Monday, July 29, 2013
You might have heard of Green Street United Methodist Church in Winston Salem. This is the congregation that voted last winter to stop celebrating weddings of heterosexual couples until gay couples can also get married in North Carolina. They are one of the few Reconciling worship communities in the Western NC District of the UMC (Last I checked, the other one is the campus ministry at UNCG). For those reading this who are not Methodists, that means that they are welcoming and supportive of LGBTQ folk. It’s sad, but that’s where I live.
For the record, some other denominations, including my own, have better track records in this neck of the woods, so don’t write off North Carolina as backwards—well, except out state government at the moment. I am just grateful I get to work with the UNCG chaplain and community.
So since I have been on vacation for July, I decided to do a mini version of the sabbatical trips I took last year to churches doing things differently. Greet Street also had a reputation for being well integrated economically, age, wise, race, community, etc. And they have a jazz group leading the music. More than enough reason to visit.
Green Street sits in an area that is close to both poor and middle class communities. At church, tattooed bikers sit next to elders in suits. Gay couples feel comfortable holding hands sitting next to solo middle aged women. Almost the kingdom of God, right?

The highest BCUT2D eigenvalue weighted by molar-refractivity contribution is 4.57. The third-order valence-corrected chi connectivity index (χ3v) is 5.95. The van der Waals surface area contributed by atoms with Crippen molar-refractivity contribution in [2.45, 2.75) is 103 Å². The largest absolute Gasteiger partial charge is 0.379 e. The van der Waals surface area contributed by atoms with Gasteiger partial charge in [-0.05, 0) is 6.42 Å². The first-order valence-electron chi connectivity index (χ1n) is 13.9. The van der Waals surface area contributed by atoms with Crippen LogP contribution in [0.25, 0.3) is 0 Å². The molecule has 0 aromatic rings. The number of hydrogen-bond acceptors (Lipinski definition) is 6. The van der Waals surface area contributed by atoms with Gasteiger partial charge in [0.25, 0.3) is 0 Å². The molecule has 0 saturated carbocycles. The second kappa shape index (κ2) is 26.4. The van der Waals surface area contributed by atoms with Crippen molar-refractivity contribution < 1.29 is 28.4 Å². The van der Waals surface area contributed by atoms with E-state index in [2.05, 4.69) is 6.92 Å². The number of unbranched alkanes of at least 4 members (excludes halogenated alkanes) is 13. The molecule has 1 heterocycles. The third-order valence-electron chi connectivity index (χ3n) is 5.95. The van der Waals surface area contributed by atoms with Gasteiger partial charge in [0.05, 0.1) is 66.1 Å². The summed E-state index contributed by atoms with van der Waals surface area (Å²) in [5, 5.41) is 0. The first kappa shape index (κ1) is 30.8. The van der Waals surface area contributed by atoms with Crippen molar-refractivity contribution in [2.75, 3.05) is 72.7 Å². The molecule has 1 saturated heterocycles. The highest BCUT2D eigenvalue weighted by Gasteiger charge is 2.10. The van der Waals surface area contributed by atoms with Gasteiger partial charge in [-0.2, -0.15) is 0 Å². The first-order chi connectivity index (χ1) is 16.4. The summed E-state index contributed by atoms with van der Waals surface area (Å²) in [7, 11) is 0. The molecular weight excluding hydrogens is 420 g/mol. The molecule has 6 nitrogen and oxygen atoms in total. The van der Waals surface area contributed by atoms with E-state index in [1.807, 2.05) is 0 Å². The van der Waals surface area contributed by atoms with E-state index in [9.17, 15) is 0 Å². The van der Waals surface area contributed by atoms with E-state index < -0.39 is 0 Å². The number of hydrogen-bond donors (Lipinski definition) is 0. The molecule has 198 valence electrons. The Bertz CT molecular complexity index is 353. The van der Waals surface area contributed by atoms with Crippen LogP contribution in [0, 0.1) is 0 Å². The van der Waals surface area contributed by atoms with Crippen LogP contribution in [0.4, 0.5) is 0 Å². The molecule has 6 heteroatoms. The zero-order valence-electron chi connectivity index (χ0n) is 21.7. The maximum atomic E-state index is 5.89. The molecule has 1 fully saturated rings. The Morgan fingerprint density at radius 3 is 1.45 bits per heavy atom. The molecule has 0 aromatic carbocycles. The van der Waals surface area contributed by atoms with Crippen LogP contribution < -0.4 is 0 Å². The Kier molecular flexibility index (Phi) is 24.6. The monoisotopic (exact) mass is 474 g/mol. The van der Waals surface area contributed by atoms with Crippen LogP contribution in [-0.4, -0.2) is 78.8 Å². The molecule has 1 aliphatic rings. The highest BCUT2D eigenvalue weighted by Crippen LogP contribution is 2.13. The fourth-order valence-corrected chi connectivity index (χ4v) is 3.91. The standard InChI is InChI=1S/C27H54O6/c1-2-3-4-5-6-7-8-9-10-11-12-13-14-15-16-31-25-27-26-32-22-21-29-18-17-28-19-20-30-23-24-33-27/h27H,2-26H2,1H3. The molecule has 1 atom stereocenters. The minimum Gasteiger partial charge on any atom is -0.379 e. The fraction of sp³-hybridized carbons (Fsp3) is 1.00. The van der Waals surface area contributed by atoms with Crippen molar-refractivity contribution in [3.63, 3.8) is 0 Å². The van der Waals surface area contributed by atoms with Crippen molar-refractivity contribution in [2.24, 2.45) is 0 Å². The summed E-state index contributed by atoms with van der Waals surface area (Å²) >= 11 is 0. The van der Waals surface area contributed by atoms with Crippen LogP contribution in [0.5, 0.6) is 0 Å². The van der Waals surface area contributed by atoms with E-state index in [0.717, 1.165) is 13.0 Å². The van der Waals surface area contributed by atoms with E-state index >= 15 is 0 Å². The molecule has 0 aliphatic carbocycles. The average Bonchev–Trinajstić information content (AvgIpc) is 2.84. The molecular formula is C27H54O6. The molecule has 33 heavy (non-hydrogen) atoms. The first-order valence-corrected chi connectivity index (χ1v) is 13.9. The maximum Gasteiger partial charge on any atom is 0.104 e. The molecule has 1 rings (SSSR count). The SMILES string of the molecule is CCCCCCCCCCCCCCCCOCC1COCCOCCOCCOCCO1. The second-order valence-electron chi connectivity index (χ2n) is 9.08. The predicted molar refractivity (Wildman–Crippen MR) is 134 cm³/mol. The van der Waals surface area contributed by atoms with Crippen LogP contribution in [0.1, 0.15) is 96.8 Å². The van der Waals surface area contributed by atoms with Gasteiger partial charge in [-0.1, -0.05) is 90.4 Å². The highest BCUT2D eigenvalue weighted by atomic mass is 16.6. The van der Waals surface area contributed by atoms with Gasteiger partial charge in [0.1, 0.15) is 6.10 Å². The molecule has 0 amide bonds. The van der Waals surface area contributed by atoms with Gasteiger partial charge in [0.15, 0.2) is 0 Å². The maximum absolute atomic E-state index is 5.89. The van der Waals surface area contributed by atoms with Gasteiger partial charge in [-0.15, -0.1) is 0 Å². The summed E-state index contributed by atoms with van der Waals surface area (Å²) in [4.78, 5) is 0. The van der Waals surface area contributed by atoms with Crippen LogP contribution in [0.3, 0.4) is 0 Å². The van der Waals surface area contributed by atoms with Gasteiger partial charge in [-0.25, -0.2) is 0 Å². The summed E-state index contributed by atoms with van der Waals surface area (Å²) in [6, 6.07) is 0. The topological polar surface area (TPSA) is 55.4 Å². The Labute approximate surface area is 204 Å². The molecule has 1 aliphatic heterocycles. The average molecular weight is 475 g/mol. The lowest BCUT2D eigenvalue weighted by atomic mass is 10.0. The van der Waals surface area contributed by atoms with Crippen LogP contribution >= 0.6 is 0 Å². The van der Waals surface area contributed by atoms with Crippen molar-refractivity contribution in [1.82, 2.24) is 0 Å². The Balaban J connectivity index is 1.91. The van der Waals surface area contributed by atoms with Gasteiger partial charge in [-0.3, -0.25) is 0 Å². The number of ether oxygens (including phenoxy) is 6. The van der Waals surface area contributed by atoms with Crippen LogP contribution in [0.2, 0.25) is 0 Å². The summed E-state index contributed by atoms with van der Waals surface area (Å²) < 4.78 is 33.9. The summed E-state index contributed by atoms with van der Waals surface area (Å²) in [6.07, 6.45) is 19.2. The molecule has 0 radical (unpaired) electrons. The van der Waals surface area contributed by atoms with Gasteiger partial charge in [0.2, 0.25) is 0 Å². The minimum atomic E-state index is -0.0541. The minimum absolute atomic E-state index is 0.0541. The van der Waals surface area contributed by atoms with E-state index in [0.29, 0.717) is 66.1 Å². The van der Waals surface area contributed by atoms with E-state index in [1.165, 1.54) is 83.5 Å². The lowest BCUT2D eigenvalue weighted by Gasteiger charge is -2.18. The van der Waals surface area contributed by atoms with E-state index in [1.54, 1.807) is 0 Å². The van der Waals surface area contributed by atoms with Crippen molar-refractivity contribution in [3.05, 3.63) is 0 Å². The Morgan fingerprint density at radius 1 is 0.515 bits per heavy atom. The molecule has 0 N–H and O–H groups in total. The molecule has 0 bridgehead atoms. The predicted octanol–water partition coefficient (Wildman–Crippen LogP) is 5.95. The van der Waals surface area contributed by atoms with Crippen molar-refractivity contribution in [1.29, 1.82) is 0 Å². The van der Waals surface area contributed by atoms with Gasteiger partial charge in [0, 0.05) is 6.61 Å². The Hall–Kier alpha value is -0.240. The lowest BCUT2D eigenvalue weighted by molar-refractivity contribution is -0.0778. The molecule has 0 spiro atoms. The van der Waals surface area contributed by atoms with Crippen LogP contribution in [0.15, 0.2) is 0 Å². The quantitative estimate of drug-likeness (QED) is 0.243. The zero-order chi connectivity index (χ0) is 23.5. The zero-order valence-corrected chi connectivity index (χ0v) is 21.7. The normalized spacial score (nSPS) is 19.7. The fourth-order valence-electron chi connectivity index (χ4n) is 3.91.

Well, not exactly. I think I was the only black male in the full nave who was not in the music team. And has anyone examined the question of why the Black women are almost all in the rear and to the sides? There is a dynamic going on here that I don’t really understand, but I certainly noticed it. Someone should be asking that question.
I thought it was interesting that almost all the music was old hymns. “I Woke Up this Morning“, It’s Me, O Lord”, and “This Little Light of Mine” were all sung. Mostly hymns that don’t need hymnals, though we did pull them out before the service was over. Of course, in my near perfect record, I managed to go there when the pastor was not preaching (see also an upcoming report on Renovatus in Charlotte), but Mandy Mizelle did a fine job.
Announcements went on entirely too long, and even the pastor Kelly Carpenter had to jump in to stop it. I must say the congregation really reached out during the passing of the peace. They seem genuinely happy that people are there. It’s a large enough crowd that you don’t know everybody, and sometimes that leads to visitors being ignored. Not here!
But I have one question for Green Street and the UMC in general. Everybody else is getting on the communion bandwagon, recognizing it as the principle service of Christian communities since the ancient church. All the new non-denoms are clear on its centrality—they may not know how to do it, but they do see it as important—so why do y’all act like stubborn holdouts? You’re doing a great job so far in bringing people together. Celebrate that in the Lord’s Meal for heaven’s sake! Yes, I know you are not well set up for that logistically. So what. You can make the changes if you want it to happen.
Anyway, you obviously have a lot of good things going on. And, to be truthful, I’ve been the only Black man in worship many times on the congregational visits (except the sound guy who is almost always Black!), so it’s a problem a lot of folks are having. Your marriage stance on the other hand, is prophetic. The Shalom Project (their outreach ministry) is admirable and keeps the worshiping community outwardly focused.
Just offer me communion. Please?